Analysts are just not convinced when it comes to Tesla Inc’s (NASDAQ:TSLA) recent run on the heels of a welcome first-quarter delivery showing or Intel Corporation’s (NASDAQ:INTC) intriguing, albeit uncertain road map. One analyst is quite bearish on Tesla, deeming it naive to place conviction in the stock’s legacy, and goes as far as to take apart every reason for the bullish case. Conversely, one of Wall Street’s best-performing analysts explores Intel’s fundamentals from a neutral stance, highlighting a big question mark as to whether management’s long-term strategies will be worth it in time. Let’s take a closer look:
Tesla: A Fool’s Gold Fantasy
Tesla may have given investors reason to cheer once the electric car giant hit the bull’s eye for its first quarter delivery goals, surpassing expectations for a performance metric crucial to determining its level of success. Yet, Barclays analyst Brian Johnson is not swayed by the giant’s rally to a historic trading high as he believes the “articles of faith” for the bullish perspective are simply not “reality-based.”
Dismissing a market who puts faith in Tesla as just playing “make believe,” the analyst reiterates an Underweight rating on shares of TSLA with a $165 price target, which represents a 44% downside from where the stock is currently trading.
Johnson dismantles the four-part bull case, first countering the idea that ‘Tesla has a significant and sustainable cost advantage in battery packs,’ by pointing out that the disparity between the two is finding itself gradually pinches as “the scale advantages of legacy auto co’s to bridge the overall vehicle cost gap vs. Tesla.”
Secondly, the bulls will tell you that ‘Tesla has a significant lead in autonomous driving, meaning it will be the first by several years to achieve a fully self-driving vehicle.’ While Tesla has a leg-up on the autopilot technology rollout, the analyst fears “Tesla still lacks the industrial rigor and scale required for autonomous, in our view.”
Third, fans of CEO Elon Musk’s brainchild argue in the giant’s favor that Tesla is the Apple of the auto world, predicting ‘Tesla will be a dominant market share player in the auto industry, similar to the [Apple’s (AAPL)] iPhone in the cell phone business.’ But again- Johnson points out this line of reasoning stems from pipeline dream-founded conviction, and he is bearish on the reality of Tesla’s uphill supply-demand challenges ahead. “Ramp-up and manufacturing inefficiencies (and cash burn) may prevent Tesla from building to its demand,” warns the analyst.
Fourth, Johnson sees the bullish claim that ‘Tesla will dominate in areas outside of auto, like energy, mobility and insurance’ and raises an issue of fierce rivalry far riskier than bulls perceive. Considering “competition in energy storage is vastly underappreciated,” the analyst looks at Tesla as a dicey gamble.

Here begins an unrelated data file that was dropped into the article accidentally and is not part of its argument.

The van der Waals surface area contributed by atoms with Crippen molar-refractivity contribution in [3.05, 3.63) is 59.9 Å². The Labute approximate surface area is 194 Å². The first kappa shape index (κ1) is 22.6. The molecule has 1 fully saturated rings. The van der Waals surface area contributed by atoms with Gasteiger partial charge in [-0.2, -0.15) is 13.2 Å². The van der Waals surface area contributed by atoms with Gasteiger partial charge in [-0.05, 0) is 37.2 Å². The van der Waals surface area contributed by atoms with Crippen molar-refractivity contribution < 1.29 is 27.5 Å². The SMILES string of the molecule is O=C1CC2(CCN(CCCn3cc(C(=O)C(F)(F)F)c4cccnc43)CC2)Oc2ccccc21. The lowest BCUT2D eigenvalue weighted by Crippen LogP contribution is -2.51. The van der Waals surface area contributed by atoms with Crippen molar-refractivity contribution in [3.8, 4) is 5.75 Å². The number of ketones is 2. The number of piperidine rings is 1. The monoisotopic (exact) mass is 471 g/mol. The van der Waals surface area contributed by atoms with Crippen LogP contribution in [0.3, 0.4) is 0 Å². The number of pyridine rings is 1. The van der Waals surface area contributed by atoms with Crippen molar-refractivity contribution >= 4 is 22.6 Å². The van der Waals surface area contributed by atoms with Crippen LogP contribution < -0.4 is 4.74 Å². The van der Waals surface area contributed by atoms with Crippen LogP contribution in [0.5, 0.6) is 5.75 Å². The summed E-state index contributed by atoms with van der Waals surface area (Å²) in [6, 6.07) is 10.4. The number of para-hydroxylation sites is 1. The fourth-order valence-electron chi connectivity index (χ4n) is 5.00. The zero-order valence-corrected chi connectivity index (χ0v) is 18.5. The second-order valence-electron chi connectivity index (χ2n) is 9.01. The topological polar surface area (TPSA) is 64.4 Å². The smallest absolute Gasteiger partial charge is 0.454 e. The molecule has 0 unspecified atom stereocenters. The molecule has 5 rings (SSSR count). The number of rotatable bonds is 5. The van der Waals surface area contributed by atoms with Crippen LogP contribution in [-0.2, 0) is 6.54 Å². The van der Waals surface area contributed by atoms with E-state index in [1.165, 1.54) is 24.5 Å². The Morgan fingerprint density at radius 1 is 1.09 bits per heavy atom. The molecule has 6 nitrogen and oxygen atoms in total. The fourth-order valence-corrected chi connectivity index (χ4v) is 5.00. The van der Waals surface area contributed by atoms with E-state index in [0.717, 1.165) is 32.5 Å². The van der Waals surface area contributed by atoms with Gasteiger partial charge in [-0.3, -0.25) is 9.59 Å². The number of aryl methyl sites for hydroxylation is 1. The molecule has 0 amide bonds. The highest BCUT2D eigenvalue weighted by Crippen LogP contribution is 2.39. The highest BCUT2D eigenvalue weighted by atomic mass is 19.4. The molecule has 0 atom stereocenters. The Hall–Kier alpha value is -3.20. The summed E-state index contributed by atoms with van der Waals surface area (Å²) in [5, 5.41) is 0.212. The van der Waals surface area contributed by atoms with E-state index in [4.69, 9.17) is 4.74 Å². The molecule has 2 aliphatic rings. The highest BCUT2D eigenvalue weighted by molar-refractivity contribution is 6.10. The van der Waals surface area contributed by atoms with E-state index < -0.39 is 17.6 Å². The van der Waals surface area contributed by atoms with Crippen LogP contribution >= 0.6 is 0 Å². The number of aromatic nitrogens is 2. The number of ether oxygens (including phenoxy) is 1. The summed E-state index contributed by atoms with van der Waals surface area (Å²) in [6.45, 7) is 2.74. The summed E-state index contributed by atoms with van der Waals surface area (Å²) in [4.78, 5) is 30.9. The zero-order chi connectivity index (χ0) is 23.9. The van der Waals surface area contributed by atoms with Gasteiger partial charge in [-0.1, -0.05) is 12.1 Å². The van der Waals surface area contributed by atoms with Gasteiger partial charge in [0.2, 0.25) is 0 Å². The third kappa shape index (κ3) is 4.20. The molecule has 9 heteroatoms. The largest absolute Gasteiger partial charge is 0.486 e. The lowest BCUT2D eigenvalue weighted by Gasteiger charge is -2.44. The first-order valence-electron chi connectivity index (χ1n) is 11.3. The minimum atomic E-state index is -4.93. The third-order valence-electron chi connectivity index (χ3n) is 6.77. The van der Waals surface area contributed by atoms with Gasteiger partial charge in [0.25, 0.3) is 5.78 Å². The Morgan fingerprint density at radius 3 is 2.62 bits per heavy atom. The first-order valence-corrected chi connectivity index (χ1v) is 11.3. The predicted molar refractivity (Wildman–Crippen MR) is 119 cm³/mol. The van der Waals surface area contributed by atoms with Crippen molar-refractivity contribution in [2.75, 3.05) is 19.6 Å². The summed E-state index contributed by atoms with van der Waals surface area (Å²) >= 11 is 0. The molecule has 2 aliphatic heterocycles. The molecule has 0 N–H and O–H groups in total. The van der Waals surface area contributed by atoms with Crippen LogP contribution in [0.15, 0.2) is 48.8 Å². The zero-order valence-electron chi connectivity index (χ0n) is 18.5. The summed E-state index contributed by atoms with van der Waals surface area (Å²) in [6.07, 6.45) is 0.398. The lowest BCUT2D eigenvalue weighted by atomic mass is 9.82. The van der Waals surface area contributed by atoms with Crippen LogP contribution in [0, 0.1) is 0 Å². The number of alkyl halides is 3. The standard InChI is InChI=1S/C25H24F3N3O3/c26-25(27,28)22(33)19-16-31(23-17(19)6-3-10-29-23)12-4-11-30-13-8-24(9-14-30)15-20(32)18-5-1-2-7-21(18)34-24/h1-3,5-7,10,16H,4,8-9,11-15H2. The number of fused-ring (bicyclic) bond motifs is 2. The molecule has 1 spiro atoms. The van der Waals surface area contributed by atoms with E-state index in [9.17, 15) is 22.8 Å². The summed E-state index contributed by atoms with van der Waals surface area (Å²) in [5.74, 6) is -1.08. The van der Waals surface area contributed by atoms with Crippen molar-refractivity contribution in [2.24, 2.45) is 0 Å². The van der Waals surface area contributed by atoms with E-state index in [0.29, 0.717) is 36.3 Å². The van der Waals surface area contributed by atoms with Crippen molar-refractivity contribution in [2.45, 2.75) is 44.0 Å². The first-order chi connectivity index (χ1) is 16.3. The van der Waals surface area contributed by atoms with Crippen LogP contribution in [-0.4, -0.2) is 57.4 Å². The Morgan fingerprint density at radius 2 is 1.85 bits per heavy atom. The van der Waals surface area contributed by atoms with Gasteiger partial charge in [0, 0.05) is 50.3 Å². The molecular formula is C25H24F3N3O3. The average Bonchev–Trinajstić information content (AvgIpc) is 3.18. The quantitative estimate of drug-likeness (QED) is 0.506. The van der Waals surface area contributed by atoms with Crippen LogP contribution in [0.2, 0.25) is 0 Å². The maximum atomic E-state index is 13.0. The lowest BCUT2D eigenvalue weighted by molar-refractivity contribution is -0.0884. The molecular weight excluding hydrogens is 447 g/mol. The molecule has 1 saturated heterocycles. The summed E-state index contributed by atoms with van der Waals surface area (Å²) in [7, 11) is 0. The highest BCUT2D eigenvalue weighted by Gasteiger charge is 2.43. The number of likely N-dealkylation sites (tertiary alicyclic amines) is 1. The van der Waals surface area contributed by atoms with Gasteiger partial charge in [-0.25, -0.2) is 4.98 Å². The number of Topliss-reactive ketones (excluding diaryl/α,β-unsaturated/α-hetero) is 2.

Overall, Johnson continues to be critical on a “stock […] disconnected from fundamentals,” sizing up investors who see otherwise as optimists diverted by a mirage.
According to TipRanks, which measures analysts’ and bloggers’ success rate based on how their calls perform, three-star analyst Brian Johnson is ranked #1,624 out of 4,556 analysts. Johnson has a 55% success rate and earns 2.4% in his annual returns. However, when recommending TSLA, Johnson loses 23.0% in average profits on the stock.
TipRanks analytics show TSLA as a Hold. Out of 16 analysts polled by TipRanks in the last 3 months, 4 are bullish on Tesla stock, 6 remain sidelined, and 6 are bearish on the stock. With a loss potential of 13%, the stock’s consensus target price stands at $258.64.
Intel Shares and Strategy Remain a Contradictory Conundrum
Top analyst Matt Ramsay at Canaccord surveys Intel like a riddle-charged sphinx with more questions than answers, leaving him staunchly on the sidelines as to the chip giant’s trajectory moving forward. In reaction, the analyst reiterates a Hold rating on INTC with a price target of $38, which represents a 5% increase from where the shares last closed.
The real issue is that while the analyst sees potential down the road for Intel, throughout the stint shareholders must endure to determine whether the giant’s investments spring to fruition, other rivals could prove to be more compelling options.
“Should management invest heavily into competitive new markets for growth that may prove margin-dilutive or focus to protect its traditional high-margin PC & data center franchises and reap the cash flow benefits while facing the risks of an increasingly capital intensive future? […] In the end, we agree with management’s long-term decision to invest for growth; however, turning a battleship like Intel takes time and we believe other stocks will generate more attractive returns during this period of prolonged transition, especially exiting a year with ‘peak’ gross margins and into a period of DCG margin compression and increased capital investment. We concede Intel shares generate a strong yield and remain inexpensive, but we believe shares could remain range bound as margins stagnate and until investors see proof that new investments in 10/7nm, automotive, IoT and memory are capable of generating strong returns within a reasonable time horizon,” Ramsay surmises, apprehensive that Intel as well as its management’s strategy present a “contradictory conundrum” to investors.
Matt Ramsay has a very good TipRanks score with a 67% success rate and a high ranking of #57 out of 4,556 analysts. Ramsay realizes 21.1% in his yearly returns. When recommending INTC, Ramsay yields 10.9% in average profits on the stock.
TipRanks analytics exhibit INTC as a Buy. Based on 29 analysts polled by TipRanks in the last 3 months, 15 rate a Buy on Intel stock, 12 maintain a Hold, while 2 issue a Sell. The 12-month average price target stands at $40.71, marking a nearly 13% upside from where the stock is currently trading.